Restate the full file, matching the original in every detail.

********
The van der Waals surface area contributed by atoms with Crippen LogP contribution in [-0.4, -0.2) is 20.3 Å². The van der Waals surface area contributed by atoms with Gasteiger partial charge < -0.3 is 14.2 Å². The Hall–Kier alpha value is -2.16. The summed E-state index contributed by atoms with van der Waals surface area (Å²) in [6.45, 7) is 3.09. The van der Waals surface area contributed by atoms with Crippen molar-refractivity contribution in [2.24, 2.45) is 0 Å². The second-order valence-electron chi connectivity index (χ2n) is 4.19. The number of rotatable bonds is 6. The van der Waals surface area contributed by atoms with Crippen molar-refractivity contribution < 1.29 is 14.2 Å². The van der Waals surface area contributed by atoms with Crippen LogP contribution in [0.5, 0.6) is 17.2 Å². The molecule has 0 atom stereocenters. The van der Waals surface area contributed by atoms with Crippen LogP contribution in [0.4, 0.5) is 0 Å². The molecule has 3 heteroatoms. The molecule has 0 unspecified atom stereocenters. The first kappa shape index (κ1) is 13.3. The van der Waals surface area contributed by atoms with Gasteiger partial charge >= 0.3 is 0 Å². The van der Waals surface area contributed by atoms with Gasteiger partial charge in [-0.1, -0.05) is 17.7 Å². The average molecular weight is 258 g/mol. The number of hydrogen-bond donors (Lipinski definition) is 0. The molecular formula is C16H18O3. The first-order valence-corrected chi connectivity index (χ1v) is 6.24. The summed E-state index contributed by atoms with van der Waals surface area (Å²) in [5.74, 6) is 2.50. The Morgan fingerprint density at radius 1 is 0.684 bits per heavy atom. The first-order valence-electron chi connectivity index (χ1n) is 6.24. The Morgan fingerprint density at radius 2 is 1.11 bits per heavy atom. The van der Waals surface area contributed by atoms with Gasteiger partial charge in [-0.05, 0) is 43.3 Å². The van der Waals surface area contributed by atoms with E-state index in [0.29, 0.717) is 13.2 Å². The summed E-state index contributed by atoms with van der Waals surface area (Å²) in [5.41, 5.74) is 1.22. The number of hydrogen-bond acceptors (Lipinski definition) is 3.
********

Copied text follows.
The van der Waals surface area contributed by atoms with Crippen LogP contribution in [-0.4, -0.2) is 20.3 Å². The van der Waals surface area contributed by atoms with Gasteiger partial charge < -0.3 is 14.2 Å². The Hall–Kier alpha value is -2.16. The summed E-state index contributed by atoms with van der Waals surface area (Å²) in [6.45, 7) is 3.09. The van der Waals surface area contributed by atoms with Crippen molar-refractivity contribution in [2.24, 2.45) is 0 Å². The second-order valence-electron chi connectivity index (χ2n) is 4.19. The number of rotatable bonds is 6. The van der Waals surface area contributed by atoms with Crippen molar-refractivity contribution < 1.29 is 14.2 Å². The van der Waals surface area contributed by atoms with Crippen LogP contribution in [0.5, 0.6) is 17.2 Å². The molecule has 0 atom stereocenters. The van der Waals surface area contributed by atoms with Crippen LogP contribution in [0.4, 0.5) is 0 Å². The molecule has 3 heteroatoms. The molecule has 0 unspecified atom stereocenters. The first kappa shape index (κ1) is 13.3. The van der Waals surface area contributed by atoms with Gasteiger partial charge >= 0.3 is 0 Å². The van der Waals surface area contributed by atoms with Gasteiger partial charge in [-0.1, -0.05) is 17.7 Å². The average molecular weight is 258 g/mol. The number of hydrogen-bond donors (Lipinski definition) is 0. The molecular formula is C16H18O3. The first-order valence-corrected chi connectivity index (χ1v) is 6.24. The summed E-state index contributed by atoms with van der Waals surface area (Å²) in [5.74, 6) is 2.50. The Morgan fingerprint density at radius 1 is 0.684 bits per heavy atom. The first-order valence-electron chi connectivity index (χ1n) is 6.24. The Morgan fingerprint density at radius 2 is 1.11 bits per heavy atom. The van der Waals surface area contributed by atoms with Gasteiger partial charge in [-0.05, 0) is 43.3 Å². The van der Waals surface area contributed by atoms with E-state index in [0.29, 0.717) is 13.2 Å². The summed E-state index contributed by atoms with van der Waals surface area (Å²) in [5.41, 5.74) is 1.22. The number of hydrogen-bond acceptors (Lipinski definition) is 3.